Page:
Now I realize that some people will take me to task on some of the things I have just mentioned such as, the safety of genetically modified wheat, but my argument is, that the jury is still out on these things and that there are no guarantees that genetically modified organisms may not prove to be harmful one day. Therefore, I prefer to err on the side of caution.
The problem, as we shall discuss further on is that Canadian and US companies who use genetically modified ingredients are not compelled to disclose this information on their labels. So our freedom to choose non-genetically modified foods has been effectively taken away.
Moving forward with the Breakfast, I continue with the cream cheese and jam. Cream cheese produced from cows that are raised by conventional farms are routinely given hormones, antibiotics and other substances such as recombinant bovine somatotropin (rBST) to force the animal to prolong and increase their milk production. I argue that residues of these substances could easily find their way into the milk and milk by-products. Mothers who nurse know that whatever they consume rapidly finds its way into their milk, a fact that nursing mothers who have just consumed cabbage with their colic babies have known for a long time. Is it all that different with cows? One may argue that the amount of such substances that end up in cows milk is negligible and therefore poses no risk. My answer respectfully is two fold;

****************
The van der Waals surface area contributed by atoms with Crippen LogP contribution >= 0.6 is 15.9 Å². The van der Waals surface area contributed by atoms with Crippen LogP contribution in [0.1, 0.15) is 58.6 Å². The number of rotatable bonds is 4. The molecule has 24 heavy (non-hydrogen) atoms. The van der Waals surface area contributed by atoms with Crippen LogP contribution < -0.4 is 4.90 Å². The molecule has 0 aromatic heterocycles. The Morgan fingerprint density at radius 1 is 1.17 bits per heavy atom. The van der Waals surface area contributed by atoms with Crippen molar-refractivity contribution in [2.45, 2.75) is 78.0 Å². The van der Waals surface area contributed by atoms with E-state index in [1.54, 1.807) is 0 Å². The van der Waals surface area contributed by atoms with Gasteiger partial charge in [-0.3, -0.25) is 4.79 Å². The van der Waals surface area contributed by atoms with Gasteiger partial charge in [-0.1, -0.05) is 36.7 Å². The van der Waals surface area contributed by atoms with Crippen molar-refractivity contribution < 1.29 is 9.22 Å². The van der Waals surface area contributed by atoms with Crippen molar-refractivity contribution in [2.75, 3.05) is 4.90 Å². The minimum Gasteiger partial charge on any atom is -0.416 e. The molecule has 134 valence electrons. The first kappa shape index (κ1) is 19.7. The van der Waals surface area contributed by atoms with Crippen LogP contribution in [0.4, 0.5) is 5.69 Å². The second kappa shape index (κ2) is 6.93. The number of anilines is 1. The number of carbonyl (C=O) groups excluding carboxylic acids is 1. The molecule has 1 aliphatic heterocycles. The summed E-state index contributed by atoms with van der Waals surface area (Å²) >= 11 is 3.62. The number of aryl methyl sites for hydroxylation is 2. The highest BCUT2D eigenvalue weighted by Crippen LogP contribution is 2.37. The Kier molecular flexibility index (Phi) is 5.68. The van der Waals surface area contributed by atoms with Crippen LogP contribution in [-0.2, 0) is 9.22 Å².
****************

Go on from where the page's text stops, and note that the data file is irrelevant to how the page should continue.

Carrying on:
A) standards of permissible levels of various substances believed to be harmless have been revised in the past by governing bodies and that therefore what was once considered to be a harmless amount of a substance was later demonstrated not to be so.
B) And, that given the ubiquitous nature of so many substances in our food supply and environment, a cumulative effect in our bodies may indeed adversely affect our health.
Therefore, it is prudent to eliminate as many sources of these potentially offending agents as is reasonably possible. Again, let us err on the side of caution when other practical alternatives are available.